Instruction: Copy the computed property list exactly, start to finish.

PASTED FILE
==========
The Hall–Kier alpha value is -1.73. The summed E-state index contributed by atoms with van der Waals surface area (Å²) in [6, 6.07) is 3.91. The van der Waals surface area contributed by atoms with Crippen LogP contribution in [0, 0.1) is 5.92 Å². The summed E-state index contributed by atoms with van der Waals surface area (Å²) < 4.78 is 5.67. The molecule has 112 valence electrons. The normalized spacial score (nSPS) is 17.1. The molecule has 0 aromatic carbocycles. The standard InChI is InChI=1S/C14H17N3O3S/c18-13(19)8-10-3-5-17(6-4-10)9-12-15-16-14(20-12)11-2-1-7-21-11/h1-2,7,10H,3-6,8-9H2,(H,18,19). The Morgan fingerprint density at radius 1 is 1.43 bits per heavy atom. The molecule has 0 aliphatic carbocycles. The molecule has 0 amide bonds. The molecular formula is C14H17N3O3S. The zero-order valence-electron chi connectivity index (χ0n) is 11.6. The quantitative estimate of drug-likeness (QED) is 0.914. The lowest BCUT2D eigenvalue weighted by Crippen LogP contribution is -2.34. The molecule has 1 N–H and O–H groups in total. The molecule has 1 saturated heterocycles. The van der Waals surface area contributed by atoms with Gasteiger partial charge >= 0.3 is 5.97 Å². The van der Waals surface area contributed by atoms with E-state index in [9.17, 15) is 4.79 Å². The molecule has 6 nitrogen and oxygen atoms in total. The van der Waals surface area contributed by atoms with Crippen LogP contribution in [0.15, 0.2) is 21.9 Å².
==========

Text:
The Hall–Kier alpha value is -1.73. The summed E-state index contributed by atoms with van der Waals surface area (Å²) in [6, 6.07) is 3.91. The van der Waals surface area contributed by atoms with Crippen LogP contribution in [0, 0.1) is 5.92 Å². The summed E-state index contributed by atoms with van der Waals surface area (Å²) < 4.78 is 5.67. The molecule has 112 valence electrons. The normalized spacial score (nSPS) is 17.1. The molecule has 0 aromatic carbocycles. The standard InChI is InChI=1S/C14H17N3O3S/c18-13(19)8-10-3-5-17(6-4-10)9-12-15-16-14(20-12)11-2-1-7-21-11/h1-2,7,10H,3-6,8-9H2,(H,18,19). The Morgan fingerprint density at radius 1 is 1.43 bits per heavy atom. The molecule has 0 aliphatic carbocycles. The molecule has 0 amide bonds. The molecular formula is C14H17N3O3S. The zero-order valence-electron chi connectivity index (χ0n) is 11.6. The quantitative estimate of drug-likeness (QED) is 0.914. The lowest BCUT2D eigenvalue weighted by Crippen LogP contribution is -2.34. The molecule has 1 N–H and O–H groups in total. The molecule has 1 saturated heterocycles. The van der Waals surface area contributed by atoms with Gasteiger partial charge >= 0.3 is 5.97 Å². The van der Waals surface area contributed by atoms with E-state index in [9.17, 15) is 4.79 Å². The molecule has 6 nitrogen and oxygen atoms in total. The van der Waals surface area contributed by atoms with Crippen LogP contribution in [0.15, 0.2) is 21.9 Å².